DOMINIC Raab has rejected calls for a universal basic income, saying the UK Government’s efforts need to be focused on “those that need it most”.

The Foreign Secretary was standing in for Boris Johnson at the first weekly Prime Minister’s Questions since the UK was put into lockdown.

Strict social distancing rules meant there were just a handful of MPs in the chamber – including new Labour leader Keir Starmer – while many others were contributing remotely using video conferencing software.

Former secretary of state for Scotland, David Mundell, secured his place in pub quizzes for years to come after he became the first MP unable to ask a question because of a faulty broadband connection.

READ MORE: David Mundell misses PMQs question due to poor connection

The Tory MP was, the Speaker said, “unable to connect”.

The SNP’s leader at Westminster Ian Blackford asked the acting Prime Minister if he supported a universal basic income (UBI).

His question came as 110 MPs and peers signed an open letter calling on Chancellor Rishi Sunak to introduce regular cash payments for all adults.

There is increasing concern about what happens when the Government’s furlough scheme eventually comes to an end.

The wage-subsidy programme, which involves the Treasury paying 80% of the wages of workers up to a maximum of £2500 per month to prevent them being laid off by their employers, is currently set to end in late June.

In the letter, which has been organised by the Basic Income Conversation, the parliamentarians warns that the UK is “likely to face a damaging recession, as well as ongoing economic insecurity”.

“As we likely exit lockdown in a non-uniform way at an uneven speed, the system simply won’t be able to keep up with people’s individual changes of circumstances. This is why we need to put in place plans for a Recovery Universal Basic Income – a regular cash payment to every individual,” they said.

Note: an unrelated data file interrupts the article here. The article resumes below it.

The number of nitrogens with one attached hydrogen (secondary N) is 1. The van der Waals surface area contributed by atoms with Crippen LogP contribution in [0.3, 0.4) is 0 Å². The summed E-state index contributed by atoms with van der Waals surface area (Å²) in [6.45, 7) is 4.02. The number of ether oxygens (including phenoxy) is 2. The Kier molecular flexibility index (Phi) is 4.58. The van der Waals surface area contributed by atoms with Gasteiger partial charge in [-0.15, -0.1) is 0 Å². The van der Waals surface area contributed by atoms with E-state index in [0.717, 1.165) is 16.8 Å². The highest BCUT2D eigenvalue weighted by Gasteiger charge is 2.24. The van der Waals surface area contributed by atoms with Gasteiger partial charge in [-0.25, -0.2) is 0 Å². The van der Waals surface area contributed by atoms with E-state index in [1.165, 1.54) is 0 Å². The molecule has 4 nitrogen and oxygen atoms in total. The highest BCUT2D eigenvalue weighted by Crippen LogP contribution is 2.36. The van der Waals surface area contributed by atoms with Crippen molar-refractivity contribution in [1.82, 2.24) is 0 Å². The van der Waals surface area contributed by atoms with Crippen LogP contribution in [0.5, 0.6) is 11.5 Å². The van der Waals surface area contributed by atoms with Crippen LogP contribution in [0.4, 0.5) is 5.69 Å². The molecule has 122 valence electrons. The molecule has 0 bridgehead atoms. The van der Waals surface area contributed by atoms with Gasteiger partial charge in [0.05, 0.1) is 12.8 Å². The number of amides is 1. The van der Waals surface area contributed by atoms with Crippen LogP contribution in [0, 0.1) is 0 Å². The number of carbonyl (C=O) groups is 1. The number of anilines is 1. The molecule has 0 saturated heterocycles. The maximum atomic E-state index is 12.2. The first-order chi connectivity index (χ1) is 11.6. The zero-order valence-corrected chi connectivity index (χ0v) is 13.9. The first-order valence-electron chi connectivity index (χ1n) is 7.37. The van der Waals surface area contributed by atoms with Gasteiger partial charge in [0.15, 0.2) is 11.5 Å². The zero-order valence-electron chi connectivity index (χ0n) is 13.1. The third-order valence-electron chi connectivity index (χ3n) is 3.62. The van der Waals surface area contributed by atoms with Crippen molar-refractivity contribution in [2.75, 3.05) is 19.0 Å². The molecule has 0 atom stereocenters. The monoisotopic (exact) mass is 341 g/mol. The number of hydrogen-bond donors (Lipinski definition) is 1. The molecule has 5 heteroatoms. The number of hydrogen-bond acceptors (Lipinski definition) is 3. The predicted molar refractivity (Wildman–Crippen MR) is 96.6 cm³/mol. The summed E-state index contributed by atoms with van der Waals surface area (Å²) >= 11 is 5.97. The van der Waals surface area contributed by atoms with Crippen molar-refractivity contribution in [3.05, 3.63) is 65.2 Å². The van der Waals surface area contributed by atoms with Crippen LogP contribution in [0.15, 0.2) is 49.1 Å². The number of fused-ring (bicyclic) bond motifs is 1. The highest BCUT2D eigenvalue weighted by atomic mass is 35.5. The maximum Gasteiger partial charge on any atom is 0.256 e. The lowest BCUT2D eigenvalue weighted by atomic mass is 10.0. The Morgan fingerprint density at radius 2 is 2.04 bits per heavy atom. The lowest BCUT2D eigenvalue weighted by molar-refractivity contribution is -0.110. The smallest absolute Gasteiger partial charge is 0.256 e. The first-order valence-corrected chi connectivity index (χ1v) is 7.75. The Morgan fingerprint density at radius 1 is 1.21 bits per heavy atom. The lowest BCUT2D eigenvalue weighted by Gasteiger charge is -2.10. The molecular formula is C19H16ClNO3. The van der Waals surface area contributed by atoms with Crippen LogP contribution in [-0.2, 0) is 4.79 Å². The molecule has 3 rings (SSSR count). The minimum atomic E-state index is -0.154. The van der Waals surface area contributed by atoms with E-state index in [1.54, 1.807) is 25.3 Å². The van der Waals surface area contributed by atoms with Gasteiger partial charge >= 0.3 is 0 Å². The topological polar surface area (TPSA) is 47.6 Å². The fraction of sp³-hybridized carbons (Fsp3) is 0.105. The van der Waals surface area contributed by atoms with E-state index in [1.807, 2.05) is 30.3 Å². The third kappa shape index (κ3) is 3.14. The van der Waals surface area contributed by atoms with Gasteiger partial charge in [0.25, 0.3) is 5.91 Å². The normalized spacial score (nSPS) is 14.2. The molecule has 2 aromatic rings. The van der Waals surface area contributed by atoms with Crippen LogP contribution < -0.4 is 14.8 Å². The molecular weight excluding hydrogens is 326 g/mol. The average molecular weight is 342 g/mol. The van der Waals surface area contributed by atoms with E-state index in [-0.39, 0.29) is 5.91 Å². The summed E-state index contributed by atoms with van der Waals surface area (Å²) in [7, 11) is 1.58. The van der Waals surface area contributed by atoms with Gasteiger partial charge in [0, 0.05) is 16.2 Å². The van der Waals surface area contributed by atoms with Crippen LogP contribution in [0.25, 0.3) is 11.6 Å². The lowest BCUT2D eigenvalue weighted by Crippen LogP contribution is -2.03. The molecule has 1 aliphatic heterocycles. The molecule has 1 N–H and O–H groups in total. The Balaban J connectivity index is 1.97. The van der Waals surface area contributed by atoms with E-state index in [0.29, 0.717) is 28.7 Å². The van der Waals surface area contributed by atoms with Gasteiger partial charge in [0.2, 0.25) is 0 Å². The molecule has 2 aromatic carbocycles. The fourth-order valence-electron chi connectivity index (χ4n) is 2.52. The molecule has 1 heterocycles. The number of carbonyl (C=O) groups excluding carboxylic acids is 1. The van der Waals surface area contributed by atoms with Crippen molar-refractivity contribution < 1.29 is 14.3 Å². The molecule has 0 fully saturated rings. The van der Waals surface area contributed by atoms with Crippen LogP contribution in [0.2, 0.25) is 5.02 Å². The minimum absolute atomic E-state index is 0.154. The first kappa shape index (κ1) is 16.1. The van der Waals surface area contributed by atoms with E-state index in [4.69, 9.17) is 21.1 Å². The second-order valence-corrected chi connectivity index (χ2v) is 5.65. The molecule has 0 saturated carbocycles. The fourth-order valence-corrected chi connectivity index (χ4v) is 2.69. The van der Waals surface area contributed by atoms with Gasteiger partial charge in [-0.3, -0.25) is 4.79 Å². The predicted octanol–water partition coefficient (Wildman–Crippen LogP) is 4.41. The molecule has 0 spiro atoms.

In his question, Blackford pointed out that it was now five weeks since the Chancellor first announced his package of economic support to assist with the impact of coronavirus.

“And yet, 34 days on, thousands of businesses and individuals have found themselves with no income, with no support, and no end in sight,” he said. “And all because of arbitrary cut-off dates and bureaucratic barriers imposed by this UK Government.”

He called on the Government to “finally protect everyone” and “put cash in people’s pockets”.

This, he added, “will help ensure the strong economic recovery and a fairer society.”

Blackford told the Foreign Secretary that a universal basic income “is a solution that will provide support for anybody and crucially, it will leave no one behind”.

Raab told MPs he didn’t agree. “The Chancellor has, I think, quite rightly adopted and announced a series of measures second to none in the world, to support workers through the job retention scheme to make sure that for those that don’t qualify, other support like increasing Universal Credit and working tax credit credits are able to to deal with the challenge.

“I think we need to have a very focused approach providing the resources that we need to those that need it most.”

According to the Basic Income Conversation’s letter, 84% of the public now support the introduction of a UBI. They call for the payments to “be sufficient to provide economic security for people”.

Last week, Reform Scotland called for a UBI of £5200 a year to help those “caught between the cracks”.

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